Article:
“Shocking Development” – Electrically Conductive Silicone is now ready for Medical Device Applications
Silicone rubber has many physical properties which make it an attractive material for medical applications: excellent biocompatibility, flexibility, high chemical resistance, stability over a wide temperature range, and ease of manufacturing. Pure silicone is naturally an electrical insulator, which is normally desired for medical device applications. New innovative medical applications which require a flexible and biocompatible, but electrically conductive rubber however, are now in the development pipeline. Enabling these advances is a new class of conductive silicones, which include additives that allow electrical current to flow through the silicone.
Electrically conductive silicones have been used in automotive and industrial applications such as radio frequency shielding and sealing. Until now, their use in medical devices has long been hampered by the purity, cost, and processing challenges of the two traditional additives used to make silicone electrically conductive: carbon black and silver coated glass spheres. A third option, carbon nanotubes, has none of the drawbacks of these old standbys is opening new applications for conductive silicones. Let’s explain why carbon nanotubes are such an advance over the previous additives.
Carbon Black: Economical but Dirty
Carbon black is the most common additive for non-medical applications, and consists of a fine carbon powder that is mixed into the raw silicone material and is held in suspension. While it is both economical and readily available, it does present some challenges for medical device applications. The first of which is purity. Carbon black is not manufactured in the type of environments required for medical device materials. It looks and feels like coal dust…..because it is basically coal dust. In addition to purity challenges, it is a very “dirty” material that can leave a residue with anything it comes into contact with, effectively shutting this material out of applications which require contact with, or implantation in, the patient. Silicones containing carbon black have little hope of passing the USP Class VI testing that is often a critical requirement for using a material in medical applications.
Silver Coated Microspheres are Pricey and Delicate
Silver coated glass spheres have been introduced as an alternative to carbon black. As the description implies, this additive is comprised of microspheres that have been coated with a thin layer of silver. While this additive is much cleaner that carbon black, it has some unique challenges as well. Mixing and processing of this material must be done in a way which doesn’t crush the glass spheres. Ensuring the spheres remain in suspension and in a homogeneous mix throughout processing and part fabrication is also a concern. When it comes to liquid injection molding, care has to be taken to ensure that the spheres do not get filtered by the mold’s gates or get pulled out of suspension by thinning the material too much. In fact, this is why some commercial grades of this kind of conductive silicone are gumstock (HCR) meant for compression or transfer molding. The high cost of the coated spheres presents a further obstacle to using this additive for practical medical devices.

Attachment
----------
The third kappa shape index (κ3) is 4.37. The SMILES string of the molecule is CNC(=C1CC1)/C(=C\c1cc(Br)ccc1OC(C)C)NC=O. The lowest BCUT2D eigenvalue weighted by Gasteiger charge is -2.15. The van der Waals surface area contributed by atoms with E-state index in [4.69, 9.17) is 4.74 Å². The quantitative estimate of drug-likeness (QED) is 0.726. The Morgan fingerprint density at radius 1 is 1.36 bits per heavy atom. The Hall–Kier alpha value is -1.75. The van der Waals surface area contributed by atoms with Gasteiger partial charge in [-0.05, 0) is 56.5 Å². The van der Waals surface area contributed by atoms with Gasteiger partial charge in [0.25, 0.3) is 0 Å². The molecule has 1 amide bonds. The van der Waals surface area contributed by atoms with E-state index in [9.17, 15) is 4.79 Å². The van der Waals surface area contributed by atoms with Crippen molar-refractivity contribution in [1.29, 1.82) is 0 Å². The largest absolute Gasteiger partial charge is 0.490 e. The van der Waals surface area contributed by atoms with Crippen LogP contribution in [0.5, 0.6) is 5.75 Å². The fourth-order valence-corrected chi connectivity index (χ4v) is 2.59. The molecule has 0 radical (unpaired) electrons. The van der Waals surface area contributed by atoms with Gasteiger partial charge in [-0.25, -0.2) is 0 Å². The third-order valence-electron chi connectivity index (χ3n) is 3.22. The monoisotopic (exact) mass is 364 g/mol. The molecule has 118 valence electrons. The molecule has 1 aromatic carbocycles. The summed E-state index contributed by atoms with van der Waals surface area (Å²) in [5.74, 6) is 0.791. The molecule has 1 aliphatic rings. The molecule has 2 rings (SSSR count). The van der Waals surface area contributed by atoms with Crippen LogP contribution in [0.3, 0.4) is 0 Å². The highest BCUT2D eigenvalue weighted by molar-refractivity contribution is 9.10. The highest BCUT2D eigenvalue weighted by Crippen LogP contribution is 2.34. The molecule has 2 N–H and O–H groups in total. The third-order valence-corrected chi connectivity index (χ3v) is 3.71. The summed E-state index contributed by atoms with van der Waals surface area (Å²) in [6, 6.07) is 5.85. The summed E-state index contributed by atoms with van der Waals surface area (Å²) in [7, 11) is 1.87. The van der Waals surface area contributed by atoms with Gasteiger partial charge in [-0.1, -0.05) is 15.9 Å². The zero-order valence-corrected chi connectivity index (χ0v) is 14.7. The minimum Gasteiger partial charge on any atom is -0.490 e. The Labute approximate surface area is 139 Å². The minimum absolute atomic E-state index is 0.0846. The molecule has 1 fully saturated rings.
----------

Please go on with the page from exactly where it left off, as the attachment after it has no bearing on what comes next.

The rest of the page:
The Nano Advantage
The new additive on the block, carbon nanotubes, is the game changer which is now enabling silicone raw material manufacturers to offer electrically conductive silicones that are capable of meeting some of the basic material testing requirements (including USP Class VI) for medical devices. Due to their purity, size, and robustness, carbon nanotubes offer a pathway to success to many electrically conductive applications for medical devices.
The high purity of commercially available carbon nanotubes combined with their small size makes them an ideal additive for conductive silicone medical applications. Because they are so small (they are “nano” after all), a silicone material loaded with carbon nanotubes processes much like an unloaded material, eliminating the problems associated with silver coated microspheres. Because nanotubes are consistently available in high purity grades, devices made with this additive are likely to pass biocompatibility testing. While more expensive than carbon black, the cost of the nanotube-loaded material is not prohibitive for medical device applications.
Carbon nanotubes are price competitive with silver coated microspheres, and are as durable and stable in suspension as carbon black, while being much more pure. All these advantages will make nanotubes the additive which enables innovative conductive medical device applications.
ProMed has partnered with several companies experimenting with conductive silicone medical products in the R&D stage. Our team has processed more than 10 varieties of raw materials manufactured by 3 suppliers, and continues to work closely with our customers and raw material providers to explore applications and turn them into released products.